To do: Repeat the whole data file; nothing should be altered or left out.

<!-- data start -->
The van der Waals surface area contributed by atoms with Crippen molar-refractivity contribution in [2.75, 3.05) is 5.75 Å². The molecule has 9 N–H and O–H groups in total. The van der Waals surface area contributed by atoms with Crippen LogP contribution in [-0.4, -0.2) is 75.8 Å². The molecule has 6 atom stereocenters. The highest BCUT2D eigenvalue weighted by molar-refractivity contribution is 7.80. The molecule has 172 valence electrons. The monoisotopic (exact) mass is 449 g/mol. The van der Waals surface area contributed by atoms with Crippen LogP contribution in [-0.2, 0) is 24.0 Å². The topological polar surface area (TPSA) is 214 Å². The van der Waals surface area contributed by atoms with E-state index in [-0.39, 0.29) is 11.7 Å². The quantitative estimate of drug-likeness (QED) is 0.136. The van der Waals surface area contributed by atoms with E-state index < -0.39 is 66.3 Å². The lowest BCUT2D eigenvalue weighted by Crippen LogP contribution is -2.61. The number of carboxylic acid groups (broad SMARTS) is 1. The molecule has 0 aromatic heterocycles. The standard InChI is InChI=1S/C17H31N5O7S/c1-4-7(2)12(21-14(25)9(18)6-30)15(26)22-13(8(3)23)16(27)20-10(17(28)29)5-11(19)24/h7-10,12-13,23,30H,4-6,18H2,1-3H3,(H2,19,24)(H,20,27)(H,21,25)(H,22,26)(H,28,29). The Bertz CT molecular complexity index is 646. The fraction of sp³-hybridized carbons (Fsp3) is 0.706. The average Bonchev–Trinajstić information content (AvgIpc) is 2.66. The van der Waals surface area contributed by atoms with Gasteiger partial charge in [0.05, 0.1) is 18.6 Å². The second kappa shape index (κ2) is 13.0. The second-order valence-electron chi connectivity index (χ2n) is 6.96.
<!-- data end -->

The van der Waals surface area contributed by atoms with Crippen molar-refractivity contribution in [2.75, 3.05) is 5.75 Å². The molecule has 9 N–H and O–H groups in total. The van der Waals surface area contributed by atoms with Crippen LogP contribution in [-0.4, -0.2) is 75.8 Å². The molecule has 6 atom stereocenters. The highest BCUT2D eigenvalue weighted by molar-refractivity contribution is 7.80. The molecule has 172 valence electrons. The monoisotopic (exact) mass is 449 g/mol. The van der Waals surface area contributed by atoms with Crippen LogP contribution in [-0.2, 0) is 24.0 Å². The topological polar surface area (TPSA) is 214 Å². The van der Waals surface area contributed by atoms with E-state index in [-0.39, 0.29) is 11.7 Å². The quantitative estimate of drug-likeness (QED) is 0.136. The van der Waals surface area contributed by atoms with E-state index < -0.39 is 66.3 Å². The lowest BCUT2D eigenvalue weighted by Crippen LogP contribution is -2.61. The number of carboxylic acid groups (broad SMARTS) is 1. The molecule has 0 aromatic heterocycles. The standard InChI is InChI=1S/C17H31N5O7S/c1-4-7(2)12(21-14(25)9(18)6-30)15(26)22-13(8(3)23)16(27)20-10(17(28)29)5-11(19)24/h7-10,12-13,23,30H,4-6,18H2,1-3H3,(H2,19,24)(H,20,27)(H,21,25)(H,22,26)(H,28,29). The Bertz CT molecular complexity index is 646. The fraction of sp³-hybridized carbons (Fsp3) is 0.706. The average Bonchev–Trinajstić information content (AvgIpc) is 2.66. The van der Waals surface area contributed by atoms with Gasteiger partial charge in [0.05, 0.1) is 18.6 Å². The second kappa shape index (κ2) is 13.0. The second-order valence-electron chi connectivity index (χ2n) is 6.96.